BACKGROUND: The magnitude and kinetics of severe acute respiratory syndrome coronavirus 2-specific cell-mediated immunity (SARS-CoV-2-CMI) in kidney transplant (KT) recipients remain largely unknown. METHODS: We enumerated SARS-CoV-2-specific interferon-γ-producing CD69+ CD4+ and CD8+ T cells at months 4 and 6 from the diagnosis of coronavirus disease 2019 (COVID-19) in 21 KT recipients by intracellular cytokine staining. Overlapping peptides encompassing the SARS-CoV-2 spike (S) glycoprotein N-terminal 1- to 643-amino acid sequence and the membrane protein were used as stimulus. SARS-CoV-2 IgG antibodies targeting the S1 protein were assessed by ELISA at month 6. RESULTS: Detectable (≥0.1%) SARS-CoV-2-specific CD4+ T-cell response was found in 57.1% and 47.4% of patients at months 4 and 6. Corresponding rates for CD8+ T cells were 19.0% and 42.1%, respectively. Absolute SARS-CoV-2-specific T-cell counts increased from month 4 to month 6 in CD8+ (P = 0.086) but not CD4+ subsets (P = 0.349). Four of 10 patients with any detectable response at month 4 had lost SARS-CoV-2-CMI by month 6, whereas 5 of 9 patients mounted SARS-CoV-2-CMI within this period. All but 2 patients (89.5%) tested positive for SARS-CoV-2 IgG. Patients lacking detectable SARS-CoV-2-specific CD4+ response by month 6 were more likely to be under tacrolimus (100.0% versus 66.7%; P = 0.087) and to have received tocilizumab for the previous COVID-19 episode (40.0% versus 0.0%; P = 0.087). CONCLUSIONS: Although still exploratory and limited by small sample size, the present study suggests that a substantial proportion of KT recipients exhibited detectable SARS-CoV-2-CMI after 6 months from COVID-19 diagnosis.


Subject(s)
COVID-19/immunology , Immunity, Cellular , Immunocompromised Host , Kidney Transplantation/adverse effects , SARS-CoV-2/immunology , Adult , Aged , Antibodies, Monoclonal, Humanized/administration & dosage , Antibodies, Monoclonal, Humanized/adverse effects , CD4-Positive T-Lymphocytes/immunology , CD4-Positive T-Lymphocytes/metabolism , CD8-Positive T-Lymphocytes/immunology , CD8-Positive T-Lymphocytes/metabolism , COVID-19/blood , COVID-19/diagnosis , COVID-19/drug therapy , COVID-19 Testing , Female , Follow-Up Studies , Graft Rejection/immunology , Graft Rejection/prevention & control , Humans , Immunosuppressive Agents/adverse effects , Interferon-gamma/metabolism , Male , Middle Aged , Transplant Recipients
10.
Transplantation ; 105(9): 2119-2123, 2021 09 01.
Article in English | MEDLINE | ID: covidwho-1240980

ABSTRACT

BACKGROUND: Belatacept may impair humoral immunity, impacting the effectiveness of SARS-CoV-2 mRNA vaccines in transplant recipients. We investigated immunogenicity after SARS-CoV-2 mRNA vaccines in kidney transplant recipients who are and are not taking belatacept. METHODS: Participants were recruited between December 9, 2020, and April 1, 2021. Blood samples were collected after dose 1 and dose 2 (D1, D2) and analyzed using either an anti-SARS-CoV-2 enzyme immunoassay against the S1 domain of the SARS-CoV-2 spike protein or immunoassay against the receptor-binding domain of the SARS-CoV-2 spike protein. Stabilized inverse probability of treatment weights was used to compare immunogenicity, and a weighted logistics regression was used to calculate fold change of positive response. RESULTS: Among the 609 participants studied, 24 (4%) were taking belatacept. After dose 1, 0/24 (0%) belatacept patients had detectable antibodies, compared with 77 of 568 (14%) among the equivalent nonbelatacept population (P = 0.06). After dose 2, 1/19 (5%) belatacept patients had detectable antibodies, compared with 190/381 (50%) among the equivalent nonbelatacept population (P < 0.001). Belatacept use was associated with 16.7-fold lower odds of having a positive post-D2 titer result (P < 0.01). CONCLUSIONS: Additional measures need to be explored to protect kidney transplant recipients taking belatacept. Best safety practices should be continued despite vaccination among this population.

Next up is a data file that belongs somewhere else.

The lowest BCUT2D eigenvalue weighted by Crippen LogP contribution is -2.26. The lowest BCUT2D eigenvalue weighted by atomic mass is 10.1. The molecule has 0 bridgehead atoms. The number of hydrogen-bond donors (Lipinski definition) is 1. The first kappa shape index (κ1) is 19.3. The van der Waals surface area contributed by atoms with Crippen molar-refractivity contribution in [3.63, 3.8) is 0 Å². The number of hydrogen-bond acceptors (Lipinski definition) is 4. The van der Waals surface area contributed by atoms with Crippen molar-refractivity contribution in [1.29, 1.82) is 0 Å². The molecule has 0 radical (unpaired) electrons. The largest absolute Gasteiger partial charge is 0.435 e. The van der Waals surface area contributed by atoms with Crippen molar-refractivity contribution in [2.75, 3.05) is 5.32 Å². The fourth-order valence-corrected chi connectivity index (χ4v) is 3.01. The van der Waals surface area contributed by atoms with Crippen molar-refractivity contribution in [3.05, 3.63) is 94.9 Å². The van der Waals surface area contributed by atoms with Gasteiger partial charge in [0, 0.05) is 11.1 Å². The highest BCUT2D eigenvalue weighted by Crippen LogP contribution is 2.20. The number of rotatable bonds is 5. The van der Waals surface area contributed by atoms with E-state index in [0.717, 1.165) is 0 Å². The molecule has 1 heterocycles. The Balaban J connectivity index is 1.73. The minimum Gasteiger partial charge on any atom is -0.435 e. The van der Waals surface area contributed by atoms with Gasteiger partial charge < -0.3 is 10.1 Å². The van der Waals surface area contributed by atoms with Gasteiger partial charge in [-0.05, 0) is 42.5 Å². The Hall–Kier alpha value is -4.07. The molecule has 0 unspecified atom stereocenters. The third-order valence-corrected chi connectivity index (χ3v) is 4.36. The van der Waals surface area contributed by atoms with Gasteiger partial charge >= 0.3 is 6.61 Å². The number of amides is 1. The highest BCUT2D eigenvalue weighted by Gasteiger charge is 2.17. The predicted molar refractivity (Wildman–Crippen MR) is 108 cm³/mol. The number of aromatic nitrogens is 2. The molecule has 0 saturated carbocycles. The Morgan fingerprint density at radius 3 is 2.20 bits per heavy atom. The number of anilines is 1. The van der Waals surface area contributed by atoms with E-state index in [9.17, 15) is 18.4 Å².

Subject(s)
Abatacept/pharmacology , COVID-19/epidemiology , Graft Rejection/immunology , Immunity, Humoral , Kidney Transplantation/adverse effects , RNA, Viral/analysis , Renal Insufficiency/surgery , Aged , Antibodies, Viral/blood , Comorbidity , Female , Follow-Up Studies , Graft Rejection/drug therapy , Humans , Immunosuppressive Agents/pharmacology , Male , Middle Aged , Pandemics , Renal Insufficiency/epidemiology , Retrospective Studies , SARS-CoV-2/genetics , SARS-CoV-2/immunology
11.
Ann Transplant ; 26: e929279, 2021 Mar 12.
Article in English | MEDLINE | ID: covidwho-1154830

ABSTRACT

Coronavirus disease 19 (COVID-19) has been an ongoing pandemic since December 2019. Unfortunately, kidney transplant recipients are a high-risk group during the disease course, and scientific data are still limited in this patient group. Beyond the dosage of immunosuppressive drugs, pharmacological immunosuppression may also alter the infection response in the COVID-19 course. The effects of immunosuppressive agents on the development and process of infection should not be decided only by determining how potent they are and how much they suppress the immune system; it is also thought that the direct effect of the virus, increased oxidative stress, and cytokine storm play a role in the pathogenesis of COVID-19 disease. There are data about immunosuppressive drugs like calcineurin inhibitors (CNI) or mammalian target of rapamycin inhibitors (mTORi) therapy related to their beneficial effects during any infection course. Limited data suggest that the use of CNI or mTORi may have beneficial effects on the process. In this hypothetical review, the probable impacts of CNI and mTORi on the pathogenesis of the COVID-19 were investigated.